A Glimpse Behind the Ivy Curtain—Footnote 6

[6] This is not to say that no one profits from these journals. The conglomerates who publish science journals, such as Elsevier, happen to enjoy quite comfortable margins as they charge libraries thousands of dollars for subscriptions that the libraries fear they cannot do without. See for example: “Academic Publishers Make Murdoch Look Like a Socialist,” The Guardian. Frustration with that model is leading some faculty to advocate open-source publishing on the Internet, which is gaining steam, but established journals continue to enjoy advantages of prestige and reputation.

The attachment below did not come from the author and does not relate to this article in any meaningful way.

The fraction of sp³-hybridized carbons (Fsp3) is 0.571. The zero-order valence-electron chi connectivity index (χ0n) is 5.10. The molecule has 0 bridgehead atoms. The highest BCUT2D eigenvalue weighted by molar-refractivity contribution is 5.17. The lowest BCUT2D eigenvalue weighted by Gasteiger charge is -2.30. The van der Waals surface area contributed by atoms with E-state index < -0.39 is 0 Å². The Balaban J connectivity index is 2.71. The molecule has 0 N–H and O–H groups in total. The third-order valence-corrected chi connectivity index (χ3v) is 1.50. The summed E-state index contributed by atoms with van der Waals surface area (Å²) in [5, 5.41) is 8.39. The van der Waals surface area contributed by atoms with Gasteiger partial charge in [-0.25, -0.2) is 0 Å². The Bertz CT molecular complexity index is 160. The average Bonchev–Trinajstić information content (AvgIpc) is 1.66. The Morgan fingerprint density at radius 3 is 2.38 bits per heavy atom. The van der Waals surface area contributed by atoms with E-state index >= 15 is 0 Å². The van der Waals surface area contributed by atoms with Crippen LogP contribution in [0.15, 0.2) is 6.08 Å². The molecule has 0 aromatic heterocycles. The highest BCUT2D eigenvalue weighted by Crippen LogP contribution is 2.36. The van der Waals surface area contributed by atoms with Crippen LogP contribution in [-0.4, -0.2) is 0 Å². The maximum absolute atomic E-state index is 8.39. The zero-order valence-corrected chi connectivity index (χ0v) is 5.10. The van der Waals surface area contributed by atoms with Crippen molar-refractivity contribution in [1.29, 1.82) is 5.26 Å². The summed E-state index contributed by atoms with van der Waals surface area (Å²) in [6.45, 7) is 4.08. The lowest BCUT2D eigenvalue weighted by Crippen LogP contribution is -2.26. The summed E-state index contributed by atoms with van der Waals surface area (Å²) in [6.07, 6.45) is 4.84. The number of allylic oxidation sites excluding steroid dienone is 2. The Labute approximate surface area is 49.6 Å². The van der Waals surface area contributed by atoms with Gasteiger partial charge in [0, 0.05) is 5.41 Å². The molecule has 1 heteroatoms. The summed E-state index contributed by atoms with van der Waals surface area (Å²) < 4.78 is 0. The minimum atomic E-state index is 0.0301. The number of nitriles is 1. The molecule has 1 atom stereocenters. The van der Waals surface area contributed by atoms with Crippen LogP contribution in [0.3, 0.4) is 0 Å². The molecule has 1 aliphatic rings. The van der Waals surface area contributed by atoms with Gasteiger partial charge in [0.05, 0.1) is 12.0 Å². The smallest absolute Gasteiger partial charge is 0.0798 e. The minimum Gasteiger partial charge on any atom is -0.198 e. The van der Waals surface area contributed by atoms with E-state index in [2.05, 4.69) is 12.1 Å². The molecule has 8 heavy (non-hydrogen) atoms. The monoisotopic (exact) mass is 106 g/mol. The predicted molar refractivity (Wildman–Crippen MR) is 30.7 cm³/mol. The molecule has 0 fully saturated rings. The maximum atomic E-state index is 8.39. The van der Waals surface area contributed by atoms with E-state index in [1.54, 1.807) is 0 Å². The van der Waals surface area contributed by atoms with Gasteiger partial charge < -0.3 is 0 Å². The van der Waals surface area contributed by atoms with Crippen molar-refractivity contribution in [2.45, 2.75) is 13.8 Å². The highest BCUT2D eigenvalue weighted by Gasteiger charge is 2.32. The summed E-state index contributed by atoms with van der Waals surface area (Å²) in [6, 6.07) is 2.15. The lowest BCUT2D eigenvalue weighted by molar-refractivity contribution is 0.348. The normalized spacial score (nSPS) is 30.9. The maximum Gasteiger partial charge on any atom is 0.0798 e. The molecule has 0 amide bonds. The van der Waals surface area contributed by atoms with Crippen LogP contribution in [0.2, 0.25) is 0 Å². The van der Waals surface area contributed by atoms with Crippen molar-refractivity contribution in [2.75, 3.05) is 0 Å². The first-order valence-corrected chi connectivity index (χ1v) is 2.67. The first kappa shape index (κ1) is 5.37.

1. […] Another peculiarity of the academic world is that the vast majority of these publications are essent… Compensation comes indirectly, in the form of tenure, promotion, or merit bonuses from one’s own university (as long as one is on the tenure track…but you guessed that already). Rare is the professor who makes real money from books. Most are happy to sell a few hundred copies in hardback to research libraries.[7] A fortunate minority makes it to paperback. Those books are adopted for course use, and can enjoy lifetime royalties that may even extend into four figures. An even smaller, most fortunate few may actually reach the broader general audience that is referenced in every book proposal ever written. […]

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